I never miss the chance to hear Weller’s words Live so I duly headed to the Students Union to see From The Jam.
The group are a sort of tribute act who cover all The Jam tunes but boast the original bassist as their main attraction.
As die hard fans know, The Jam were an English mod revival/punk rock band during the 1970s and early 1980s . The three man line up consisted of Paul Weller on lead vocals and guitar, Bruce Foxton on bass, and Rick Buckler on drums.
This tour their almost namesakes were playing the Setting Sons Album to celebrate its 40th Anniversary. And, as always, it was a fabulous opportunity to hear the crashing guitar sounds of the “best band in the fucking world.”
Credit to the brilliant Bruce for bringing back those Modfather melodies – leaving Mr Weller to play out his own trailblazing musical journey as he creatively adds to the ever growing back catalogue.
To be honest, it irks my soul when some gig goers complain that my main man Paul only plays mostly new stuff at his concerts.
Well, no shit Sherlock. I actually do go to listen to his fresh material, all be it peppered with the occasional blasts of nostalgia – which I also adore.
If I want to hear just the old stuff only then I’ll go and see…From The Jam. Yeah, yeah, that right, the clue is in the title.
So there I was. And we sang, shouted, and stomped our way through the fourth studio album with gusto. The 1979 disc is not my favourite of their albums, but it does contain some top tunage.
I absolutely love ‘The Girl on the Phone’ for it’s cheekiness, the so true ‘Saturday’s Kids,’ ‘Thick as Thieves’ is yet another soundtrack of my life song. And who doesn’t like the, contemporary at the time, classic, ‘Eton Rifles’ – Hello Hooray!
For me though, ‘The Butterfly Collector’ is The Jam at their best, especially in the slower song stakes. I only have to hear the first few chords to delight in the melody, the sentiment, and Paul’s outstanding lyrics.
Yes, all that soundtrack to my life stuff again…and they didn’t bloody play it!
But they banged out most of the Setting Sons tracks, plus some old favourites. The foot tapping Going Underground,’ the gritty ‘Town Called Malice,’ and the song that just perfectly sums up life in under four minutes, ‘That’s Entertainment.’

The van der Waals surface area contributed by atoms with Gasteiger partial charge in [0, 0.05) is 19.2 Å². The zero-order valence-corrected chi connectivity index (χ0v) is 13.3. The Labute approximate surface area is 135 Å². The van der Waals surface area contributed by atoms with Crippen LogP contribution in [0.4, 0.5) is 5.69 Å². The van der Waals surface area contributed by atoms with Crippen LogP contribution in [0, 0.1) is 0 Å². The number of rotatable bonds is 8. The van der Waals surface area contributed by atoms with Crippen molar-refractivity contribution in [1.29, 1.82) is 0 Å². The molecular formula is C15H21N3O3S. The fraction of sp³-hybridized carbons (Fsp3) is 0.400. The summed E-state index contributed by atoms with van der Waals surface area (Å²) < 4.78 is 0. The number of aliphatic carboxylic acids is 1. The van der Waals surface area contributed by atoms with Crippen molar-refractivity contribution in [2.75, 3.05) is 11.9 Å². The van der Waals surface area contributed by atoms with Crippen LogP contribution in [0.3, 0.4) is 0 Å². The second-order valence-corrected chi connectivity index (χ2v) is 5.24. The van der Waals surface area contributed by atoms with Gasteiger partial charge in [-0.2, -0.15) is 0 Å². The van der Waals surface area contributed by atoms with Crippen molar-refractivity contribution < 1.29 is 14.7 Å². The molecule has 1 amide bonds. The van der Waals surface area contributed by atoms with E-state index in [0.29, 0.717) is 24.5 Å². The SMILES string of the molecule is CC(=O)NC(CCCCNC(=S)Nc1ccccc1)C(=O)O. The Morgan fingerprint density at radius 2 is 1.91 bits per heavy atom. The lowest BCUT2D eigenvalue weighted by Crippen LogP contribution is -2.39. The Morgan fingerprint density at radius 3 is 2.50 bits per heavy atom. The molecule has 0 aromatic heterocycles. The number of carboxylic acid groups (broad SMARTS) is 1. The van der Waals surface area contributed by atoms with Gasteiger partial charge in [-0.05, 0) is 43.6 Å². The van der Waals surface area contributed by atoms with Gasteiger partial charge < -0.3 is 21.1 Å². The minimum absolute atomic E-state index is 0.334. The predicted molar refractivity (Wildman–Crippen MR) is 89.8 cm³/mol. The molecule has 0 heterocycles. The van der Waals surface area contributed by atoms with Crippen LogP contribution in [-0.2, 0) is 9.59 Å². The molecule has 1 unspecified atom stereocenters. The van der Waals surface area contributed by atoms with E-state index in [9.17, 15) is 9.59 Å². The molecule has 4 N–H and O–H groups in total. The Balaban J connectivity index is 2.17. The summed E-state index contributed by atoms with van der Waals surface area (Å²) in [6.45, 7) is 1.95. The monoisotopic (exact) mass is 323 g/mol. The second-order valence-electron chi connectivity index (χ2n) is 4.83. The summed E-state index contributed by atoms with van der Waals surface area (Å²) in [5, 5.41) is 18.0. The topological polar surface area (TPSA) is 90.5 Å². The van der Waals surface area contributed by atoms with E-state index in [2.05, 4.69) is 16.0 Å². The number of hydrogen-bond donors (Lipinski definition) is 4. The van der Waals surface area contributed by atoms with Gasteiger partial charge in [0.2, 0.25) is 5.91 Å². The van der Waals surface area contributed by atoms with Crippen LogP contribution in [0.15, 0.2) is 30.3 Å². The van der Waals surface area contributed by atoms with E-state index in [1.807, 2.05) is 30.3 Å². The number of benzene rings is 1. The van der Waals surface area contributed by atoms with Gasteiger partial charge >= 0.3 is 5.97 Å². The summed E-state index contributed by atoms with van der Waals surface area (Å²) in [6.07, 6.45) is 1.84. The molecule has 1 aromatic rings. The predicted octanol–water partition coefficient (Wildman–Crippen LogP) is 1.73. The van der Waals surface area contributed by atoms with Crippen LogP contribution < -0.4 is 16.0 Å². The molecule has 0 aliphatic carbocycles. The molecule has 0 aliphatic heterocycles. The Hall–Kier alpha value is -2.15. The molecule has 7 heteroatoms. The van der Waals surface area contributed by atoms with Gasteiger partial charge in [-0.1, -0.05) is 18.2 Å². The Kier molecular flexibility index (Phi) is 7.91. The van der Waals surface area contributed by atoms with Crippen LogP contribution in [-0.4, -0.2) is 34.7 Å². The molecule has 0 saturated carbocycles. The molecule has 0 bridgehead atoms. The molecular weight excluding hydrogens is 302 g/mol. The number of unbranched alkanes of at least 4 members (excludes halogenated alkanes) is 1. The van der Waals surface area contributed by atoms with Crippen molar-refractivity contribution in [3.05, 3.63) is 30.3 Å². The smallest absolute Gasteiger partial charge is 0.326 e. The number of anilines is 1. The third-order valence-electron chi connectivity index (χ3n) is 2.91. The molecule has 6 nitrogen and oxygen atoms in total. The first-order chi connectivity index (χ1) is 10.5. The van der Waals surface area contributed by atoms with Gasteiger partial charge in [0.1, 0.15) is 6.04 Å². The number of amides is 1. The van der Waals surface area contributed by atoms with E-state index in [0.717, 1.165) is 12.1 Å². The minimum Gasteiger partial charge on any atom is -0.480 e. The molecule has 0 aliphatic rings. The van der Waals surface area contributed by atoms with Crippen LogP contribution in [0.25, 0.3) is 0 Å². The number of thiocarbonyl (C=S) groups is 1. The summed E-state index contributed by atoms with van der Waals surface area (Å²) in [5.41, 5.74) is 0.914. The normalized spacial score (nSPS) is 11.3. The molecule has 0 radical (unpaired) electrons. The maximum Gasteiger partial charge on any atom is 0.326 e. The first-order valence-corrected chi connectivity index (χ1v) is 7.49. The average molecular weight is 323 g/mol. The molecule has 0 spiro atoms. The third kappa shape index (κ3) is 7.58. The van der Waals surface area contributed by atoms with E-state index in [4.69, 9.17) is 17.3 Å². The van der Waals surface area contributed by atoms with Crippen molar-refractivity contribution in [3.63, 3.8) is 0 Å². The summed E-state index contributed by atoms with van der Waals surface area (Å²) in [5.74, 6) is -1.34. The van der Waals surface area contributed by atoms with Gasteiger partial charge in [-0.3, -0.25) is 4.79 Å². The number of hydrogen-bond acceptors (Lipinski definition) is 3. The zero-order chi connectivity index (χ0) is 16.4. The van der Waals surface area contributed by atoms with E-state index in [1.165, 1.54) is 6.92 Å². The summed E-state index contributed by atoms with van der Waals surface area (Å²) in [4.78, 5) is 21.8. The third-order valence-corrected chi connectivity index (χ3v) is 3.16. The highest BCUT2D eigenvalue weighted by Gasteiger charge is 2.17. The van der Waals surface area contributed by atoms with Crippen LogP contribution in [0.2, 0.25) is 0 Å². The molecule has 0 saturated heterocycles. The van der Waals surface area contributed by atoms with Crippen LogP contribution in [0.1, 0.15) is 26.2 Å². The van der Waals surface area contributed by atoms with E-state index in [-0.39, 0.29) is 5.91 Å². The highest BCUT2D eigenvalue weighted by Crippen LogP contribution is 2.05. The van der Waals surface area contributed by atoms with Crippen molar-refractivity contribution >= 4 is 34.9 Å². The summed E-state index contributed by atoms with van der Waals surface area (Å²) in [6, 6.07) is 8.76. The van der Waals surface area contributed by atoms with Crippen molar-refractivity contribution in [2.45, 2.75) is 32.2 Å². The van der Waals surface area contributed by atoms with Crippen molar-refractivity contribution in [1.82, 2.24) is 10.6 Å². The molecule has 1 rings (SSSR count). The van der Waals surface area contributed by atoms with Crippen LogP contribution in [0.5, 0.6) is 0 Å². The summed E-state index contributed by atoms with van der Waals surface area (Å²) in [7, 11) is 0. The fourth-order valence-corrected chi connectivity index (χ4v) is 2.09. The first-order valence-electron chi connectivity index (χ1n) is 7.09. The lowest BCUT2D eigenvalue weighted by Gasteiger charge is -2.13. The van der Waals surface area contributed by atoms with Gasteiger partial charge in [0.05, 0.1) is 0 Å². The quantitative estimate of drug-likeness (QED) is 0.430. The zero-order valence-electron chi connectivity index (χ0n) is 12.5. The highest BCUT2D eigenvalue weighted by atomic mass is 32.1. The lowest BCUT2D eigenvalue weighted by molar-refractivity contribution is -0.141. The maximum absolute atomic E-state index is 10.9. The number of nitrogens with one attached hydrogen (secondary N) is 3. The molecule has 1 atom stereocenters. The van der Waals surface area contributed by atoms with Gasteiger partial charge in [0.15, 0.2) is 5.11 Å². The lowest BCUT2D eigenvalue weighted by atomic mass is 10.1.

Mind you, I’m glad they stuck to the script and played only The Jam songs. In my book, there’s only one thing worse than a dodgy tribute group – and that’s one that plays their own tunes.
Us punters come to relive our misspent youth and jump around to the songs we know and love. Not have to stand there listening to their modern day take on our Memory Lane music – however good it is.
So thank you to the fabulous Mr Foxton and the rest of the boys for a cracking Saturday night listening to Weller’s words at a packed venue in the city.
See what I did there? And the band actually finished with that one. A blistering rendition of The Jam’s first single that threw them onto the music scene in 1977.
‘In the City’ on the telly was also my first glimpse of that angry young man Paul Weller who would later blow all other musicians of the time out of the water to become the iconic Modfather.
This was the exact moment that I fell madly in love with the chippy, chewing gum chomping, cigarette smoking, young lead vocalist, who played a mean guitar – wearing a sharp black suit and tons of attitude.
Thanks From The Jam, you were fab and I like you a lot, but my soul still belongs to the original Mr Weller.
And I so can’t see that changing any time soon because this love is like a ‘Heatwave.’
It’s burning in my heart Babe!
Sue Vincent-Jones, writing as Mrs SVJ, is a Barry born journalist, editor, and communications specialist. She blogs about Barry – and her life in the wider world, through the eyes of a, quirky and queer, local girl done good.
Gig Girl Reviews is where she shows that the world is wider than just our town by writing about the gigs, the films, the theatre, the exhibitions, and all things arty – all through the eyes of a local girl done good.